Our phones are always ringing at Bakcou, and one question that we hear a lot is how to properly adjust the suspension of your bike. Luckily adjusting the suspension is simple and you will only need a few things to get the job done.
- Shock Specific Pump
- Tape Measure
- Friend (optional)
Our Mule and Flatlander have suspension on the front fork, the Storm has suspension settings on the front and rear. There are basically three different settings to dial in for the optimal suspension (both front and rear). The three are the air pressure, the rebound and the compression.
The best place to start is with the air pressure on the front fork. You adjust the air pressure by pumping up the fork with the shock pump. You will find the valve on the top left of the fork. Start at around 150 psi, sit on your bike (this is where it can be nice to have a friend to hold you steady) and look at how much the suspension compressed by looking at the o-ring. The fork should compress around 15 - 25mm (⅝” to 1”) . If your fork isn’t compressing enough, say it is only compressing 10mm, simply lower the PSI of your fork in increments of 5 psi until it looks right. On the other hand if your fork is going through too much of its travel, like 25mm add more air to your fork.
With the air pressure set, turn your attention to the rebound. Rebound is like controlling the “springyness” of your fork, how quickly (or slowly) the suspension returns. On our forks you can change the rebound with the knob at the bottom of your fork. Loosening the knob all the way out means a very “springy” fork, fast rebound. Tightening the knob all the way in means the fork will return slowly. Somewhere in the middle is usually perfect, once you find the rebound you like you can simply leave it there and not worry about it again!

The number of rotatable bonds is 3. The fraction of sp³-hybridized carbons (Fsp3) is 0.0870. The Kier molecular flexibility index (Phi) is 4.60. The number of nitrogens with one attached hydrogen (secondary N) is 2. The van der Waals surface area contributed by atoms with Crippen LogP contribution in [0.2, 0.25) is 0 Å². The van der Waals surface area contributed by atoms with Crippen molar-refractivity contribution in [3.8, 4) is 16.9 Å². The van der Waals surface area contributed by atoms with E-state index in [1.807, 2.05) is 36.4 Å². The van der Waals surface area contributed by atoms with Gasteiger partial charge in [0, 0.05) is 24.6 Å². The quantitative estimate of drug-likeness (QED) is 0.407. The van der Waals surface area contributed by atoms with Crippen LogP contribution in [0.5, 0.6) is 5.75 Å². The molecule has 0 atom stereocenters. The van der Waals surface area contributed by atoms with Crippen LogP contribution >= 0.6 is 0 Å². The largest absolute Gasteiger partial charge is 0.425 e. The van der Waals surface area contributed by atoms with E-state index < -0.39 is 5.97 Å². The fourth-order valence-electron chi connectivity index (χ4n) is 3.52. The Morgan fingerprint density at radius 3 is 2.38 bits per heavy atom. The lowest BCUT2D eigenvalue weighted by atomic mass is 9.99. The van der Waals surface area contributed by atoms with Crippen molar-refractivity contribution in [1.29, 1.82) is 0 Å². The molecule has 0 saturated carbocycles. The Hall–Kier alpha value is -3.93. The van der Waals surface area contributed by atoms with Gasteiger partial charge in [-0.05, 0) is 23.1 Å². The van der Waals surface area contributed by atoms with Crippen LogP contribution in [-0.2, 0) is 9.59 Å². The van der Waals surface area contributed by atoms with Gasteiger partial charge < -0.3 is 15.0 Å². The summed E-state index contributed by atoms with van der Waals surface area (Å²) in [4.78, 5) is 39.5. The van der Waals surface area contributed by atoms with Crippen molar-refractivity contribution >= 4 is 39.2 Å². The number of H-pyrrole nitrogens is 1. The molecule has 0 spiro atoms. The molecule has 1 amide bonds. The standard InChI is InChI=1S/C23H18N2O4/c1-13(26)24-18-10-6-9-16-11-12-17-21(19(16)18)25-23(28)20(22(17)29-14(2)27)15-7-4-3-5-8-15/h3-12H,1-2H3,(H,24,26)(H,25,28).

The last suspension setting is the compression. You can see this adjustment on the top right of your fork, on the opposite side of the air valve. Turning it clockwise towards “lock” will stop your suspension from compressing, this can be useful when climbing or when riding on roads. On the other hand if you turn your suspension anti-clockwise to “open” this will allow your suspension to move up and down freely, this is where you want your suspension when riding rough, bumpy, terrain for maximum comfort.
Now if you have a mule or a flatlander you are ready to ride. If you have a storm you need to get these set up for your rear suspension. Again you can start with air pressure around 150 psi. Using the o-ring check how much the fork compresses from simply sitting on the bike. You will notice percentages on the shock and after sitting on the bike you want the o-ring to have moved to about 25-30%. If you are hitting less than this remove air from the shock, more than this add air in 5 psi increments. Once you have the correct psi, move on to rebound.
You adjust the rebound with the red dial. If you turn the knob anti-clockwise towards the rabbit this means the shock will return faster, or more springy. If you turn the knob the opposite way towards the turtle this means a slower return. Set this somewhere in the middle that feels good to you.
And last just like on the fork you can change the compression. When the blue lever is in line with the bike this means your rear suspension is open and will help to smooth out bumps in the trail. If you turn the knob out this will lock out the suspension which again can be useful when climbing or riding on roads.
Having your suspension correctly tuned will allow you to get the most out of your bike. It is a simple process to find out your correct optimal setting for air pressure and rebound. Compression can be changed quickly on both the fork and the shock depending on what you are riding. If you want to see this all in action here is our youtube video on suspension setup: